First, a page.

Now, to be fair, while the women felt like women, having authentic-if-not-exaggerated experiences (Katrina excepted, as I can only begin to imagine the internal and external struggles of transitioning as a woman of color, much less as one with no support), the men were less convincing to this reader. They are pinball bumpers, obstacles against which the main characters must react, dirt devils of chaos that muck up best laid plans. They’re two-dimensional “not-women.” Because of this, it’s hard to be of­fended, even as they do heinous things. They just aren’t real enough. Even Tremon, with whom we spend the most time, never progresses beyond simple demonic mustache-twirling. Structurally, the men act as part of the setting, the world of “not-women” that exists around the main characters, affecting the action like weather.

Overall, it’s hard to say I loved Light from Un­common Stars, but even harder to say I didn’t. Like I said, I love this kind of shell game. Watching Katrina grow from a terrified casualty into a hopeful woman capable of saying, “My voice leads,” is extremely satisfying. I was grateful for her representation, too. It felt like a gift to get close to the raw feelings of a young trans woman. And, surprisingly, I read and re-read the sections where Katrina or Shizuka expound on music, as well as the sections where the characters sink into recounting their memories – an astounding feat of style from Aoki, as daydreams, visions, and exposition on the abstract are where I (shamefully, honestly) skim. Ultimately, the end is where Light from Uncommon Stars fell apart for me. Readers with more optimistic constitutions will disagree, but the just-in-time happy ending felt too easy, the reverberations of evil too localized, and the prices paid for mistakes too inconsequential, given the sheer weight of the stakes. It winds up feeling much too sweet – much like an oversized donut.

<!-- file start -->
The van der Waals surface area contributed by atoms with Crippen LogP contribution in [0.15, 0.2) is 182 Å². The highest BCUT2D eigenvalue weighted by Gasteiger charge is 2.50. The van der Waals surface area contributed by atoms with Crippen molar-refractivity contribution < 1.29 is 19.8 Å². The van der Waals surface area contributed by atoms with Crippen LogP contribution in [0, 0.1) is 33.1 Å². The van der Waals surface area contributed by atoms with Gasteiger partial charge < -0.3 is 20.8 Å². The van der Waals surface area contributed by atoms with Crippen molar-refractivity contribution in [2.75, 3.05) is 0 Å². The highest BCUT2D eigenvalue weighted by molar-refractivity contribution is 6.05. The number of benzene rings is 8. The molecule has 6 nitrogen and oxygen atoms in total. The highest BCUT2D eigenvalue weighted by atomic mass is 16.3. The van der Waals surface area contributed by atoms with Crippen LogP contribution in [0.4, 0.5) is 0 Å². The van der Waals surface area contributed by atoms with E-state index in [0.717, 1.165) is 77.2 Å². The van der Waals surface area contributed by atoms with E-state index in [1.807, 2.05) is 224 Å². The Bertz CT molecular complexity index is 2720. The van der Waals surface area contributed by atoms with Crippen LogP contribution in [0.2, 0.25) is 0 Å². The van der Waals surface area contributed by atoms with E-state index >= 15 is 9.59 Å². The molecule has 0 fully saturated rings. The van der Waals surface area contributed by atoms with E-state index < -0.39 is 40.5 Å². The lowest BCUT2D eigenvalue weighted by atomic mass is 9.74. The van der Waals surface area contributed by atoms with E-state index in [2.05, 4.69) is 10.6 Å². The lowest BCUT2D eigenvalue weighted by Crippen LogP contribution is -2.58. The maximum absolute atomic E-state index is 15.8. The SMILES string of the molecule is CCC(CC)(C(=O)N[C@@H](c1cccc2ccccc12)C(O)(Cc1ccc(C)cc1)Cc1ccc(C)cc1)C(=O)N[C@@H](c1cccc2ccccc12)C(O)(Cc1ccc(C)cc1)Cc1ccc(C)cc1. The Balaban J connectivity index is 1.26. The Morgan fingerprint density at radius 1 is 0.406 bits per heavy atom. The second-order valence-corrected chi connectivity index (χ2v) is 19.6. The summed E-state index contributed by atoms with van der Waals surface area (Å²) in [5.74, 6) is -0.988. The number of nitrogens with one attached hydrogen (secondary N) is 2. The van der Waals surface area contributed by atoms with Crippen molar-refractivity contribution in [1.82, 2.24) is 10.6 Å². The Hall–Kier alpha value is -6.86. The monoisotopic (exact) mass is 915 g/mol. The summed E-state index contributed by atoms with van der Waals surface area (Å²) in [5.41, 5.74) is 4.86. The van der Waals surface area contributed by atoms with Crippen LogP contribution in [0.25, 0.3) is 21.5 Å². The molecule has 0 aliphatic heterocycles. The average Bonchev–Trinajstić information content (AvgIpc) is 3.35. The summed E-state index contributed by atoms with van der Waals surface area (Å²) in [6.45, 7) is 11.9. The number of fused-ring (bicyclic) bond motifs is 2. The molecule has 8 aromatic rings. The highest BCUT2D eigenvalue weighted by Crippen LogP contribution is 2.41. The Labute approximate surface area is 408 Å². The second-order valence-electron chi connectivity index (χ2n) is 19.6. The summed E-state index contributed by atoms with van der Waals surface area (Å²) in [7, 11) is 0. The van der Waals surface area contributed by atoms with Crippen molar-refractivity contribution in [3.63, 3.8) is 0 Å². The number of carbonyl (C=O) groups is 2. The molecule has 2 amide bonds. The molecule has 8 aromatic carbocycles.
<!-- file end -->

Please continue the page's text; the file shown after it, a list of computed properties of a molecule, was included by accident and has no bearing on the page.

Caren Gussoff Sumption is a writer, editor, Tarot reader, and reseller living outside Seattle, WA with her husband, the artist and data scientist, Chris Sumption, and their ridiculously spoiled cat-children.

Born in New York, she attended the University of Colorado, the School of the Art Institute of Chicago, Clarion West (as the Carl Brandon Society’s Octavia Butler scholar) and the Launchpad Astronomy Workshop. Caren is also a Hedgebrook alum (2010, 2016). She started writing fiction and teaching professionally in 2000, with the publication of her first novel, Homecoming.

Caren is a big, fat feminist killjoy of Jewish and Romany heritages. She loves serial commas, quadruple espressos, knitting, the new golden age of television, and over-analyzing things. Her turn offs include ear infections, black mold, and raisins in oatmeal cookies.

This review and more like it in the November 2021 issue of Locus.